case study: comparision of diffusion coefficient estimation methods
In this section the estimation of the diffusion coefficients are discussed. In 1 are listed experimental diffusion coefficients for general purpose poly styrene (GPPS) and high impact poly styrene (HIPS) for several migrants. These experimental values are compared to the diffusion coefficients estimated with the Piringer method 2, the Welle method 3 and the Brandsch method 4. Note the data in 1 is used to calibrate the Welle's coefficients a, b, c, and d for GPPS and HIPS.
The black line "1" is the perfect match of the estimated coefficients and the experimental coefficients. On the x-axis the experimental determined diffusion coefficient is noted in cm²/s. The y-axis shows the estimated diffusion coefficient in cm²/s.
The following two graphs show the best value version of the Piringer and Welle estimation and the estimation of Brandsch.
The Piringer estimation has a shallower slope than the idealised black line, which leads to an over estimation for low diffusion coefficients and an under estimation of high diffusion coefficients. The Welle estimation fits the black line well, with an increasing spread for higher diffusion coefficients for GPPS, which means the risk to underestimate the diffusion coefficients also rise with higher diffusion coefficients. For HIPS the Welle coefficients tends to underestimate the experimental coefficients. The Brandsch estimation performces for low diffusion coefficients slightly better than Piringer, for high diffusion coefficients the underestimation is much less than Piringer and slightly bigger than the Welle approach.
The following two graphs show the upper limit version of the Piringer and Welle estimation and the estimation of Brandsch.
The Piringer coefficients are larger (because of a logarithmics transition of the parameters), which decreases the underestimation of high diffusion coefficients, but increases the overestimation of low diffusion coefficients. The underestimation of the Welle coefficients is parctically removed. The Brandsch coefficients are not changed.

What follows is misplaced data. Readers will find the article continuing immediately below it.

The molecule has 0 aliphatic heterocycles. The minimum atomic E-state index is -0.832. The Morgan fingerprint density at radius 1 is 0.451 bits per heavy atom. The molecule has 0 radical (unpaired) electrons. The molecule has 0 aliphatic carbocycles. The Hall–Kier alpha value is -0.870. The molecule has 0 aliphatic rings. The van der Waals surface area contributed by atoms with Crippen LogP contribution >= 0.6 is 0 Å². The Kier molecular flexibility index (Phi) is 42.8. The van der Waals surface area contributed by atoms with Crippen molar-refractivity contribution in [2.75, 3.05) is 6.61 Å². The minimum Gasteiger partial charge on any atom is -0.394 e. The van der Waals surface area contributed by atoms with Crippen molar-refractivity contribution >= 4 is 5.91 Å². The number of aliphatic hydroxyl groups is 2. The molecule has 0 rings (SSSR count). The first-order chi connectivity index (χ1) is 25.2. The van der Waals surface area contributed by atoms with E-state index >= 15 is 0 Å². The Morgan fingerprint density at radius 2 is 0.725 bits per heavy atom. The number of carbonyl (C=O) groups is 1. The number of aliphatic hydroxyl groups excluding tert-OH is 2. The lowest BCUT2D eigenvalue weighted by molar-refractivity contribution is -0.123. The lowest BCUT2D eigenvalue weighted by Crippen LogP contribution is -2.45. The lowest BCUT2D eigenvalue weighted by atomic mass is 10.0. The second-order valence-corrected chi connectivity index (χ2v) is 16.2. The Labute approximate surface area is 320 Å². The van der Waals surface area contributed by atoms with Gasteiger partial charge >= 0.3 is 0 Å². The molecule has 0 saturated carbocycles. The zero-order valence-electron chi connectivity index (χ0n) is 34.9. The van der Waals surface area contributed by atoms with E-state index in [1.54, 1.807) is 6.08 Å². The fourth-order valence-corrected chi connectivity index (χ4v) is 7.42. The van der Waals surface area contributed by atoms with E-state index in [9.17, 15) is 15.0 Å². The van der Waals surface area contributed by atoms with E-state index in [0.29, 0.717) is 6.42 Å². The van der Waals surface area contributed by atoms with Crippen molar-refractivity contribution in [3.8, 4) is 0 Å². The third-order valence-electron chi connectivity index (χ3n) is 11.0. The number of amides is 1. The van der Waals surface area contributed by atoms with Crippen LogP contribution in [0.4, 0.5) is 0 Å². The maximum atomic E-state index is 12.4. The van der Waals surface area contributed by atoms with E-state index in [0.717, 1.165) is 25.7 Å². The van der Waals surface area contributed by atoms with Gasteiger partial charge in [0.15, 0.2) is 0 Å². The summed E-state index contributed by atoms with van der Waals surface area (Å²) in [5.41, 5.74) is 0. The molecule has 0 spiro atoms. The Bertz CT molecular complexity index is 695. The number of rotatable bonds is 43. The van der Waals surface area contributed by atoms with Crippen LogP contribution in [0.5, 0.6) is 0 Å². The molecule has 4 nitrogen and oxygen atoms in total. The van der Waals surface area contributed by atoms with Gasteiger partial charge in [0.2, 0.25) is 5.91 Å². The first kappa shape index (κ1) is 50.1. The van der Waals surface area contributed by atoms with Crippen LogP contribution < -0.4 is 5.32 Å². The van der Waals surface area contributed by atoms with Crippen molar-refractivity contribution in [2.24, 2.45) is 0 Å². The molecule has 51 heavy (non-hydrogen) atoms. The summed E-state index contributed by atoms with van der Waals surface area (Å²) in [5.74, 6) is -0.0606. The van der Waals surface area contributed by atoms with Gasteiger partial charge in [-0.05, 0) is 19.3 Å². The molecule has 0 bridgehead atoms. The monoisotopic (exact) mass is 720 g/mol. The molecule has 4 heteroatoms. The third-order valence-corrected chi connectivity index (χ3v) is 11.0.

The above discussion is only based on the pure diffusion coefficients. The experimental migration result from 2 for GPPS and HIPS are used to compare the estimation procedures to make a more realistic test. The migration simulation is made with migraSIM. Unfortunately there are less experimental migration results, than experimental diffusion coefficients in 1.
The graphs show a comparision of the Piringer, Welle, and Brandsch diffusion coefficient estimation method. On the x-axis the experimental determined migration is noted in mg. The y-axis shows the simulation migration in mg.
The simulation results with the Piringer estimation method scatter around the bisector, as expected (the Piringer parameters are trained with these data). The simulation results with the Welle estimation leads to an underestimation of the migration in nearly all cases, the Brandsch estimation results in overestimated simulations results.
For the upper limit version of the Piringer estimation the parameters are calibrated so that the migration simulation leads to an overestimation compared to the experimental migration data. The some hold for the Welle estimation for GPPS. But for HIPS there is still an underestimation. The simulation values of the Brandsch estimation is not changed (still overestimating the experimental results).
Frank Welle. Diffusion coefficients and activation energies of diffusion of organic molecules in polystyrene below and above glass transition temperature. Polymers 2021, 13, 1317, 2021. URL: https://doi.org/10.3390/polym13081317. ↩↩↩
T. Begley, L. Castle, A. Feigenbaum, R. Franz, K. Hinrichs, T. Lickly, P. Mercea, M. Milana, A. O'Brien, S. Rebre, R. Rijk, and O. Piringer. Evaluation of migration models that might be used in support of regulations for food-contact plastics. Food Additives and Contaminants 22.1 (Jan. 2005), pp. 73-90., 2005. ↩↩
R Brandsch. Probabilistic migration modelling focused on functional barrier efficiency and low migration concepts in support of risk assessment. Food Additives & Contaminants: Part A, 34:10, 1743-1766, 2017. doi:10.1080/19440049.2017.1339235. ↩